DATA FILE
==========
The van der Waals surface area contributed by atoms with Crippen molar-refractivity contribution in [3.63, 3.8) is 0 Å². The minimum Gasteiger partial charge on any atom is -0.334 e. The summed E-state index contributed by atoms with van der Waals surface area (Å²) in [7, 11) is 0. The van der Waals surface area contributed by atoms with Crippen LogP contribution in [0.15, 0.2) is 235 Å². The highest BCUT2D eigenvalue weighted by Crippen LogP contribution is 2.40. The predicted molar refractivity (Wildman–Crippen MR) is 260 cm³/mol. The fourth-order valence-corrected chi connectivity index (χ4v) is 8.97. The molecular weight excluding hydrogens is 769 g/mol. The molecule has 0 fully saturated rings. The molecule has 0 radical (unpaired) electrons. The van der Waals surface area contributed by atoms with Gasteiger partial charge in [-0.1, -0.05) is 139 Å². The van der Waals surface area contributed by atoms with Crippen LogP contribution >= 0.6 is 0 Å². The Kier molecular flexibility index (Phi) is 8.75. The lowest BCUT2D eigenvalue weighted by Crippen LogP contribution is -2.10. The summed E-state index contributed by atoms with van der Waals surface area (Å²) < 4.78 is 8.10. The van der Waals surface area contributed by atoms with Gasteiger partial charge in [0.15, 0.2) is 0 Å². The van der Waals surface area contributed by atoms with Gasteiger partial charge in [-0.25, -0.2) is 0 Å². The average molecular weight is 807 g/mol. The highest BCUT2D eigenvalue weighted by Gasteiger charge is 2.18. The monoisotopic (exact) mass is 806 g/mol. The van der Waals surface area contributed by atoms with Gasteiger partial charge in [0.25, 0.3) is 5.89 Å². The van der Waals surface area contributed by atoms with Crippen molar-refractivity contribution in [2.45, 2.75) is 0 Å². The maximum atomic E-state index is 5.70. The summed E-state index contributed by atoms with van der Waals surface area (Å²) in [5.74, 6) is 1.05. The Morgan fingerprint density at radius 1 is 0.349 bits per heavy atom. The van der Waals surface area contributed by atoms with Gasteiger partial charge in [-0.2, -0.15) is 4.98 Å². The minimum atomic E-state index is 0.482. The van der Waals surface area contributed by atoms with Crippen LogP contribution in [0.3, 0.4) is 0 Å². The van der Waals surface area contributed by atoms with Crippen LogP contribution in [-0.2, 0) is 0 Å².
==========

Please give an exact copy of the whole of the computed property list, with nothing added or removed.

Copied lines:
The van der Waals surface area contributed by atoms with Crippen molar-refractivity contribution in [3.63, 3.8) is 0 Å². The minimum Gasteiger partial charge on any atom is -0.334 e. The summed E-state index contributed by atoms with van der Waals surface area (Å²) in [7, 11) is 0. The van der Waals surface area contributed by atoms with Crippen LogP contribution in [0.15, 0.2) is 235 Å². The highest BCUT2D eigenvalue weighted by Crippen LogP contribution is 2.40. The predicted molar refractivity (Wildman–Crippen MR) is 260 cm³/mol. The fourth-order valence-corrected chi connectivity index (χ4v) is 8.97. The molecular weight excluding hydrogens is 769 g/mol. The molecule has 0 fully saturated rings. The molecule has 0 radical (unpaired) electrons. The van der Waals surface area contributed by atoms with Gasteiger partial charge in [-0.1, -0.05) is 139 Å². The van der Waals surface area contributed by atoms with Crippen LogP contribution >= 0.6 is 0 Å². The Kier molecular flexibility index (Phi) is 8.75. The lowest BCUT2D eigenvalue weighted by Crippen LogP contribution is -2.10. The summed E-state index contributed by atoms with van der Waals surface area (Å²) < 4.78 is 8.10. The van der Waals surface area contributed by atoms with Gasteiger partial charge in [0.15, 0.2) is 0 Å². The van der Waals surface area contributed by atoms with Gasteiger partial charge in [-0.25, -0.2) is 0 Å². The average molecular weight is 807 g/mol. The highest BCUT2D eigenvalue weighted by Gasteiger charge is 2.18. The monoisotopic (exact) mass is 806 g/mol. The van der Waals surface area contributed by atoms with Gasteiger partial charge in [0.25, 0.3) is 5.89 Å². The van der Waals surface area contributed by atoms with Crippen molar-refractivity contribution in [2.45, 2.75) is 0 Å². The maximum atomic E-state index is 5.70. The summed E-state index contributed by atoms with van der Waals surface area (Å²) in [5.74, 6) is 1.05. The Morgan fingerprint density at radius 1 is 0.349 bits per heavy atom. The van der Waals surface area contributed by atoms with Gasteiger partial charge in [-0.2, -0.15) is 4.98 Å². The minimum atomic E-state index is 0.482. The van der Waals surface area contributed by atoms with Crippen LogP contribution in [0.3, 0.4) is 0 Å². The van der Waals surface area contributed by atoms with Crippen LogP contribution in [-0.2, 0) is 0 Å².